RATING: 4/10

THE LEGO NINJAGO MOVIE (U)

For more than 60 years, LEGO building bricks have unlocked the imaginations of the young and the perpetually young at heart. Fantastical new worlds rise and fall as the brightly coloured blocks are slotted together and pulled apart, reused in seemingly endless combinations.

The spirit of reconstruction runs deep in The LEGO Ninjago Movie, the third computer-animated adventure in the rapidly expanding franchise.

Charlie Bean, Paul Fisher and Bob Logan's film lazily bolts together themes from The LEGO Movie and The LEGO Batman Movie to explore a strained father-son dynamic against a backdrop of martial arts mayhem.

The riotous, barnstorming comedy of the first two films has been heavily diluted and a live-action framing device featuring Hong Kong superstar Jackie Chan as the owner of a mystical shop feels like an obvious stylistic conceit.

Polished one-liners are disappointingly thin on the brick-plated ground and vocal performances fail to elevate the material above the parapet of mediocrity.

A linear quest for a mysterious artefact called The Ultimate, Ultimate Weapon provides a flimsy hook for the toy box tomfoolery, and should hold the attention of very young audiences who are already familiar with the lucrative Ninjago brand.

Parents and older fans of the construction sets face a much sterner test to remain engaged for the full 101 minutes.

High school student Lloyd Garmadon (voiced by Dave Franco) lives in the brick city of Ninjago with his mother Koko (Olivia Munn).

Classmates despise Lloyd because his estranged father, Lord Garmadon (Justin Theroux), is an evil despot, who repeatedly attacks the city in elaborate shark-themed contraptions.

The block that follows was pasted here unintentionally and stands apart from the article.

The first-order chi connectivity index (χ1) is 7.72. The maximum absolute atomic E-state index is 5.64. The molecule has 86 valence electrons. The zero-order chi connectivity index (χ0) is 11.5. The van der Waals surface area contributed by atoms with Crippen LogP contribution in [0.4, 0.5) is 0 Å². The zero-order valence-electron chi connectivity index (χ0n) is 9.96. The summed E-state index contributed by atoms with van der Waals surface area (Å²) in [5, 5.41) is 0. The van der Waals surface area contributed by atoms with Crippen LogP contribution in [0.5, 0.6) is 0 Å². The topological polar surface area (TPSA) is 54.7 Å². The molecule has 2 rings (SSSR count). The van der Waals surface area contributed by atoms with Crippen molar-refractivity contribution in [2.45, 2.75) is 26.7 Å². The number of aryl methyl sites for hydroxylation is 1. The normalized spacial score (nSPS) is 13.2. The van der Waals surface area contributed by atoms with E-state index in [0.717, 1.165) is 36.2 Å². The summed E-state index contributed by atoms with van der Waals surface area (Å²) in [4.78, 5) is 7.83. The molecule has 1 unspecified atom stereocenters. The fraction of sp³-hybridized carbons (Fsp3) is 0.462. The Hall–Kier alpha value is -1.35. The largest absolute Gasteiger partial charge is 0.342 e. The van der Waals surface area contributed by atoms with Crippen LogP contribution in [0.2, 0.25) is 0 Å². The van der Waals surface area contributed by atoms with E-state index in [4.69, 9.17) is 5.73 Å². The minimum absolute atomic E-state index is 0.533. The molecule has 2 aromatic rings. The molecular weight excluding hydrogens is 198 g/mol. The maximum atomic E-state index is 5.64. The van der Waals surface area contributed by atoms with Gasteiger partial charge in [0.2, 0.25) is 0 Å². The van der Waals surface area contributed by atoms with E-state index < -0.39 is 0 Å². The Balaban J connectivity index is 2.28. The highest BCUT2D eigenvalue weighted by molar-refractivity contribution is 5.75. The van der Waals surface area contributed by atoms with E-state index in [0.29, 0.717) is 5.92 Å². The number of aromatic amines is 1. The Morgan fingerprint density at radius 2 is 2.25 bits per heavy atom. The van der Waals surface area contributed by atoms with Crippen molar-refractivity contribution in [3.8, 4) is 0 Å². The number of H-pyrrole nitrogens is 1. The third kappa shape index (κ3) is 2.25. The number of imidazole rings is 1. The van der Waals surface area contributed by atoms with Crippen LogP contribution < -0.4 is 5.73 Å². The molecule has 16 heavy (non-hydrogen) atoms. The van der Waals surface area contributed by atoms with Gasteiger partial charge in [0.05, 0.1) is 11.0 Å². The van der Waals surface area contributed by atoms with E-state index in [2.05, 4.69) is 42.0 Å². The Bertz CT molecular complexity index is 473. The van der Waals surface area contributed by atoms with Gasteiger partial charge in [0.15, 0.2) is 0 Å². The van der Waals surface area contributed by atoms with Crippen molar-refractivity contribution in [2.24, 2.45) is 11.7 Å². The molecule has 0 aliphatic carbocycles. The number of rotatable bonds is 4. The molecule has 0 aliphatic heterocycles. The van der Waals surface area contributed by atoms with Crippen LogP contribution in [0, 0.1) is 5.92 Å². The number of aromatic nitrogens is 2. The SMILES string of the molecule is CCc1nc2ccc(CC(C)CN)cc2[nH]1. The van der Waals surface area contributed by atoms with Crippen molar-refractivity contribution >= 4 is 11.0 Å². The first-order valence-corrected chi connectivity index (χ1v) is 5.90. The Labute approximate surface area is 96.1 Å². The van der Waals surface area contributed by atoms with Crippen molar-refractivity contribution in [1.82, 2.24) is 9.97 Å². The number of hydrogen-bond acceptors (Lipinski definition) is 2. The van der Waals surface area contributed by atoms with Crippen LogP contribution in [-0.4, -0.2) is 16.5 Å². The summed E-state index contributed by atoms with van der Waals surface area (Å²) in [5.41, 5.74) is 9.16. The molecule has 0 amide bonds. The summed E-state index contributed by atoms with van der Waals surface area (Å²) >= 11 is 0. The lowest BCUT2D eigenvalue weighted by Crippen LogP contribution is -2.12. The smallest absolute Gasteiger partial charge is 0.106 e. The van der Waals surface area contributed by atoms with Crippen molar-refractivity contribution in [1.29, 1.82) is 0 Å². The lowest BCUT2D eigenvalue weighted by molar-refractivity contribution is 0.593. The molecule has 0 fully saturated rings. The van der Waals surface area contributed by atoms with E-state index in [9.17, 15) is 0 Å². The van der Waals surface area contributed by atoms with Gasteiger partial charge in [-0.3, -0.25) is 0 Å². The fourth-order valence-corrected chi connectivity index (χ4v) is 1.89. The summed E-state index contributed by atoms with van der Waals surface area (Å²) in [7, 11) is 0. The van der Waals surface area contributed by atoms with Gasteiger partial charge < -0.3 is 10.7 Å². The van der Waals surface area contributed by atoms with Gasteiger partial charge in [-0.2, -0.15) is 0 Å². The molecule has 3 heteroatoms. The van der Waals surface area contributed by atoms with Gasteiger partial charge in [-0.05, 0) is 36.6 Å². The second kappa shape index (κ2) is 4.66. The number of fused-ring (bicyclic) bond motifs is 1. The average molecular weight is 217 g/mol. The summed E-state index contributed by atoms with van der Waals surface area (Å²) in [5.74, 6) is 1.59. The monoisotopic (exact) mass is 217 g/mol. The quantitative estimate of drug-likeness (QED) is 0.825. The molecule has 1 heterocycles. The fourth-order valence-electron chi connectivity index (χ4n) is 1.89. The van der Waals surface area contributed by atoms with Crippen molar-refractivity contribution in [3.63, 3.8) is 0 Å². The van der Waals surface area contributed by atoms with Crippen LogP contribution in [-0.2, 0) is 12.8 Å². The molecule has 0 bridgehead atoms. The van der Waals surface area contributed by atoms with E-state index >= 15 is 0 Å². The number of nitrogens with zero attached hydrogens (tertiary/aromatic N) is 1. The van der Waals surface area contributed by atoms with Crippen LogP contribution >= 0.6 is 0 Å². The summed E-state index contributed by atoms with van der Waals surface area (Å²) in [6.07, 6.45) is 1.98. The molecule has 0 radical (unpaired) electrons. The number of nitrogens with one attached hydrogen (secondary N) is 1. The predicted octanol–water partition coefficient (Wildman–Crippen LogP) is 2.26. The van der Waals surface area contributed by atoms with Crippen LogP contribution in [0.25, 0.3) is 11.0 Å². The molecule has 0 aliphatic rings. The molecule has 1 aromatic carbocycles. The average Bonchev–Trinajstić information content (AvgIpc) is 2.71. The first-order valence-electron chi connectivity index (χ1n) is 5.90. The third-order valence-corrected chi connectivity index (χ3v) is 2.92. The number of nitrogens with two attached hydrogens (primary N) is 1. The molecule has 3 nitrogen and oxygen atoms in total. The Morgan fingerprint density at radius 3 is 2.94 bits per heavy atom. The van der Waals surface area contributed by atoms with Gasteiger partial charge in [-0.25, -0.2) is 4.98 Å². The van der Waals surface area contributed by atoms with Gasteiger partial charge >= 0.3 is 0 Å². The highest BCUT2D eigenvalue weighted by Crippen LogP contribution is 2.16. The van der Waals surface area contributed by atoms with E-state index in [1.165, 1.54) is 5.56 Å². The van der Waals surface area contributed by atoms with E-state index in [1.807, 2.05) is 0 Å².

Thankfully, Ninjago is protected at all times by the Secret Ninja Force, an elite team trained by Master Wu (Chan), mantra-spouting brother of Lord Garmadon and author of must-read manual Ninjanuity.

City residents are blissfully unaware that the leader of the SNF, the Green Ninja, is Lloyd and the other members of this heroic squad include fellow students Cole (Fred Armisen), Jay (Kumail Nanjiani), Kai (Michael Pena), Nya (Abbi Jacobson) and Zane (Zach Woods).

The SNF repels Lord Garmadon's latest attack by combining the elemental powers of earth, ice, water, fire and lightning.

The black-helmeted archvillain vows revenge.

The LEGO Ninjago Movie is a flying kick too far for the brand and feels like a glossy exercise in corporate self-promotion rather than a fully fledged cinematic feature.

One flashback to Lord Garmadon's courtship of Koko - "It was love at first fight!" - warrants a weak smile but too many punchlines fail to connect.

The pungent air of staleness pervades, exacerbated by a paucity of sly visual gags and pithy pop culture references.

"When I return, I'll have something really wicked in store for you!" guffaws the Lord Garmadon early in the film.

He fails to deliver.

RATING: 5/10